If you read my Setting Up House post, you will know that I am very excited about moving into our villa, even though the process has been very interesting. Here is a description of the villa we moved into.
We are renting half of a villa – our landlords live downstairs and we will live on the top two floors. You must have a key to get through the gate, as most villas are gated. Our particular villa is connected to a telebotique (a small convenience store) run by the owners of the villa.
Once you are in the gate, you enter the door and go up the stairs – tile over concrete (nothing is made of wood in a house in Morocco). At the top of the stairs, you will find the main living area – a living room/dining room (salon), two bedrooms with built in armoires (there are normally no closets in Morocco), a small kitchen, hallway, toilet room (containing just the toilet) and a bathroom (with a bathtub and sink).
All of the rooms are decent sized, except the kitchen, which is kind of tiny. Inside the kitchen is a sink, small counter, fridge, and stove (with attached propane tank – there is no such thing as piped gas or electric stoves). There are no cabinets, but shelves on the wall to help with storage. This has been the hardest part of the transition for me, because I love to cook and bake and there is little room to do it in this kitchen.
There are also two balconies, one off of the main bedroom, which overlooks the street and is the length of the villa. We plan to put a small table and chairs out here in order to sit and enjoy the cool ocean breeze that fills Casablanca on a daily basis. The other balcony is also the length of the villa and is off of the kitchen – this is where my washing machine will be located, and it overlooks the kitchen balconies of other villas.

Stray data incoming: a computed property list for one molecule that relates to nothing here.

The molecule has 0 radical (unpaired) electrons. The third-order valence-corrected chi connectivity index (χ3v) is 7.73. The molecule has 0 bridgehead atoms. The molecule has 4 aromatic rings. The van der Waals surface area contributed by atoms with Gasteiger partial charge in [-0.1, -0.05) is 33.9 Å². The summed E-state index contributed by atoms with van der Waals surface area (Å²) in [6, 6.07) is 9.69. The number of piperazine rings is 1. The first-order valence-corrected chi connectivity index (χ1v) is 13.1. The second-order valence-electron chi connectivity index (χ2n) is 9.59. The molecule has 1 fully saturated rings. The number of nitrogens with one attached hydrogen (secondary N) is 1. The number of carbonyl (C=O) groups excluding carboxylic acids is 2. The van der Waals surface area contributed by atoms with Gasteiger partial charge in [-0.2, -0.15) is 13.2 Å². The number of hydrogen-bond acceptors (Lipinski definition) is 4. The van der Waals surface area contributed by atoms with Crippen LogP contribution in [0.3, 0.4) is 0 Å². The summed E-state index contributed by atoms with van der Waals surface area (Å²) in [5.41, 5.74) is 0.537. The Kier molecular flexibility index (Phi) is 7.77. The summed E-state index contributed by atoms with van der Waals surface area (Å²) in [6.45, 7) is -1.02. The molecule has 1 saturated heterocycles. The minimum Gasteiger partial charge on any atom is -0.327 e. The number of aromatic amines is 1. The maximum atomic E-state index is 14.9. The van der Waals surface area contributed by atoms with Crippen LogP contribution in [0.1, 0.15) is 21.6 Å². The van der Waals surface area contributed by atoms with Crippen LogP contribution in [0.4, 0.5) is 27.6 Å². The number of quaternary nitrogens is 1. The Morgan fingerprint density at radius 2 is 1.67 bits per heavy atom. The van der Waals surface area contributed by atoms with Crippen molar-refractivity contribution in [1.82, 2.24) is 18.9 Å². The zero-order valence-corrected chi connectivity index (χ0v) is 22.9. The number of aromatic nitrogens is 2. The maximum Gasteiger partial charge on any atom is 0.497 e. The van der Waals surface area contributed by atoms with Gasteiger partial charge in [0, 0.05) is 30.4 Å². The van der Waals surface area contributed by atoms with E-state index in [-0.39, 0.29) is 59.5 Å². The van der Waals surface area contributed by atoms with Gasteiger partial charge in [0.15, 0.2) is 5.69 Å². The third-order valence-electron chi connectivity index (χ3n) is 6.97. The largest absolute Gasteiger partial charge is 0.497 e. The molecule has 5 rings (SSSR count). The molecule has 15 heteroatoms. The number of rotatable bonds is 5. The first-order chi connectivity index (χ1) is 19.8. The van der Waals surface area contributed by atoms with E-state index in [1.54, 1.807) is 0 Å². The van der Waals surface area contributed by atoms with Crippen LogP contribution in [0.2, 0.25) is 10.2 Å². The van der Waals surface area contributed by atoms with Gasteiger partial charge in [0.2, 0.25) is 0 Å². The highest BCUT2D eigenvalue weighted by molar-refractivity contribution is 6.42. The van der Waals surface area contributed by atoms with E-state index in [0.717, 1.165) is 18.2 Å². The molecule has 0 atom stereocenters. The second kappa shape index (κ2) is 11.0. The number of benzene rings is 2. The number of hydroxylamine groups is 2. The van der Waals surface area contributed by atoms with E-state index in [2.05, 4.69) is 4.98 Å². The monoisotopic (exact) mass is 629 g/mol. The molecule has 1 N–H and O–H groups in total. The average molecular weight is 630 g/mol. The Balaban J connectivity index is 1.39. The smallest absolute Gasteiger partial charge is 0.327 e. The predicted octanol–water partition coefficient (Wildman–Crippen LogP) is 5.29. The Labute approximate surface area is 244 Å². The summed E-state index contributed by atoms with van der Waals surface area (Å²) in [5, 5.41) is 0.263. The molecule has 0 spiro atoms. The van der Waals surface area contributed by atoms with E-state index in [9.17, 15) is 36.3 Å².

The real gem of this villa, however, is not on this main level, but upstairs on the terrace. When you go upstairs, there is a large red tiled area, open to the air. In this area, there is room for clothes lines (dryers are available, but rare in Morocco, and in Casablanca with the constant breeze and limited rain they are highly unnecessary), a large planter and a nice big area to sit and enjoy the cool breeze after the sun goes down. Additionally, we scored an extra room, sink and toilet on this terrace area.
As with pretty much all houses in Morocco – the floors of the villa are tile and the walls are cement – drywall does not exist! The kitchen walls have pretty mosaic tiles on them, but the living room and bedroom walls are simply painted. There is no air conditioning, as this is big luxury in Morocco, and if you want it, you buy a small unit that is specific to one room. There is also no heat vents. In the winter, you use small space heaters.
Another thing missing – screens. For some reason, screens are an abstract concept here. There are however, large metal shades that can be put down to block all air and light from entering the villa – I am not a big fan of these, as I LOVE sunlight, but they are there and convenient if you want to sleep in late.
All in all, I am very pleased with the Villa we will be living in, even though it needs some work – it will be home for the next two years.